Be warned that the Soulstone must be kept from discovery by those not of the Faith. If Diablo were to be released, he would seek a body that would be easily controlled as he would be very weak - perhaps that of an old man or a child.
This text is mysterious. While the text in itself remains canonical, it is clearly revealed in the first paragraph that the Horadrim were unaware of why the Three were in fact on Sanctuary to begin with. In another book further down, The Binding of the Three, it is clarified that the Three were overthrown by the Lesser Evils.

However in Diablo II when Deckard Cain gives the quest Sisters to the Slaugher to the player, he reveals that:

"Ancient Horadric texts record that Andariel and the other Lesser Evils once overthrew the three Prime Evils -- Diablo, Mephisto and Baal -- banishing them from Hell to our world."

At first glance, it would seem as if this is crystal clear: the book in Diablo I must have been written by a Horadrim mage, and that is how Deckard Cain knows of it. But what one must remember is that Cain is only just barely a Horadrim; the order fell apart before he was born, and the only reason he carries the title is because his ancestor was a Horadrim, and since the order no longer exists, there's no one to stop him from using the title. Clearly Cain managed to retrieve the book "The Binding of the Three" from Tristram, but it is not clear whether he actually knows who wrote it, or just assumed it was a Horadrim mage becasue he found it in their old fortress.

Lazarus' Tomes
The Realms Beyond
All praises to Diablo - Lord of Terror and survivor of the Dark Exile. When he awakened from his long slumber, my Lord and master spoke to me of secrets that few mortals know. He told me the kingdoms of the High Heavens and the pits of the Burning Hells engage in an eternal war. He revealed the powers that have brought this discord to the realms of man. My master has named the battle for this world and all who exist here the Sin War.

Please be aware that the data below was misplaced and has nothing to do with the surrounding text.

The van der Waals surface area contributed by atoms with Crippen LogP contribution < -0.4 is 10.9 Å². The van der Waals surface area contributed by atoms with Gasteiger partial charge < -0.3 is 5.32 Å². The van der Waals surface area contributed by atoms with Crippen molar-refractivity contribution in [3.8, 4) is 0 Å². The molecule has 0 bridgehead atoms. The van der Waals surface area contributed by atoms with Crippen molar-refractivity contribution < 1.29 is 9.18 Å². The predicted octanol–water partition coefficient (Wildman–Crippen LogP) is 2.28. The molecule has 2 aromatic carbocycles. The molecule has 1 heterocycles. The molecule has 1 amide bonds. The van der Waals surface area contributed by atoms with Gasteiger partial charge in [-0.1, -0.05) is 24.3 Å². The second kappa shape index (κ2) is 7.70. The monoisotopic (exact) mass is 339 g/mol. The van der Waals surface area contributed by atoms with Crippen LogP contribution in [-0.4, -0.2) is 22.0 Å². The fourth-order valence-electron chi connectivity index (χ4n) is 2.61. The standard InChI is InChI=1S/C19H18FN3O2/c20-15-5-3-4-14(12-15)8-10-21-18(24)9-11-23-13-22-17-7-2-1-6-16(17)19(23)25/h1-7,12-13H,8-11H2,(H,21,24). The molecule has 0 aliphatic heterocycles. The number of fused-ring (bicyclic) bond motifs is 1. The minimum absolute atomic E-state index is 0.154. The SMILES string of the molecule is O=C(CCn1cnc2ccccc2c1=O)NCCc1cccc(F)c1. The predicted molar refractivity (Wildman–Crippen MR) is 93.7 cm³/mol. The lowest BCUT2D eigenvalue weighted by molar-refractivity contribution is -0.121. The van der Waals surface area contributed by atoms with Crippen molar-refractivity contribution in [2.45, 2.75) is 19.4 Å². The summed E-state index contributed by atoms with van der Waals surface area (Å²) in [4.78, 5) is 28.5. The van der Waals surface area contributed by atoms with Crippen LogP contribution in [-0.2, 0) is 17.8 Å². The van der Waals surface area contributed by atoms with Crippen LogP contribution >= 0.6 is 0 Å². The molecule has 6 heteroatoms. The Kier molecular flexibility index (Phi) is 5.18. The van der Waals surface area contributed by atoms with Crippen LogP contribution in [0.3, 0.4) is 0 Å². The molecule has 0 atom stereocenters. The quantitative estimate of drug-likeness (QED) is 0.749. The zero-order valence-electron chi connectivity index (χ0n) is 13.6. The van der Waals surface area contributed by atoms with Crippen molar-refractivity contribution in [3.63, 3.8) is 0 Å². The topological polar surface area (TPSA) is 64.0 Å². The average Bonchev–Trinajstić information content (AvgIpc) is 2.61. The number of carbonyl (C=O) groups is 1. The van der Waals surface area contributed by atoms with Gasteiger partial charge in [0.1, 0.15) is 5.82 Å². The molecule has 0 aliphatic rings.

Tale of the Three
Glory and approbation to Diablo, Lord of Terror and leader of the Three. My lord spoke to me of his two brothers, Mephisto and Baal, who were banished to this world long ago. My lord wishes to bide his time and harness his awesome power so that he may free his captive brothers from their tombs beneath the sands of the east. Once my lord releases his brothers, The Sin War will once again know the fury of the three.
This quote is questionable. It is the only quote that actually names one of the Three as leader. Various quotes in the Sin War novels allude to the fact that Diablo is the strongest and foremost of them, but no single quote can prove it. For example, - Astrogha Astrogha, a servant of Diablo, refers to his master as the greatest. Lazarus, being a corrupted servant of Diablo, would obviously give his master the same reverance as Astrogha. More so probably, given Diablo's dominance over his mind. So while the quote shouldn't be taken literally, it is another small proof supporting the fact that Diablo does in fact seem to be the leader of the Three (for more thoughts on this, refer to The Cosmology of Diablo: Angels and Demons).

The Black King
Hail and sacrifice to Diablo, Lord of Terror and Destroyer of Souls. When I awoke my master from his sleep, he attempted to posses a mortal's form. Diablo attempted to claim the body of King Leoric, but my master was too weak from his imprisonment. My lord required a simple and innocent anchor to this world, and so found the boy Albrecht perfect for the task. While the good King Leoric was left maddened by Diablo's unsuccessful possession, I kidnapped his son Albrecht and brought him before my master. I now await Diablo's call and pray that I will be rewarded when he at last emerges as the lord of this world.
This is the only passage during which the title "Destroyer of Souls" is used for Diablo. Since it is capitalized it is clearly a title, but it has never been mentioned after this. Perhaps it is just the ravings of Lazarus, or perhaps there is some unknown connection that Diablo has to souls in general that we are unaware of.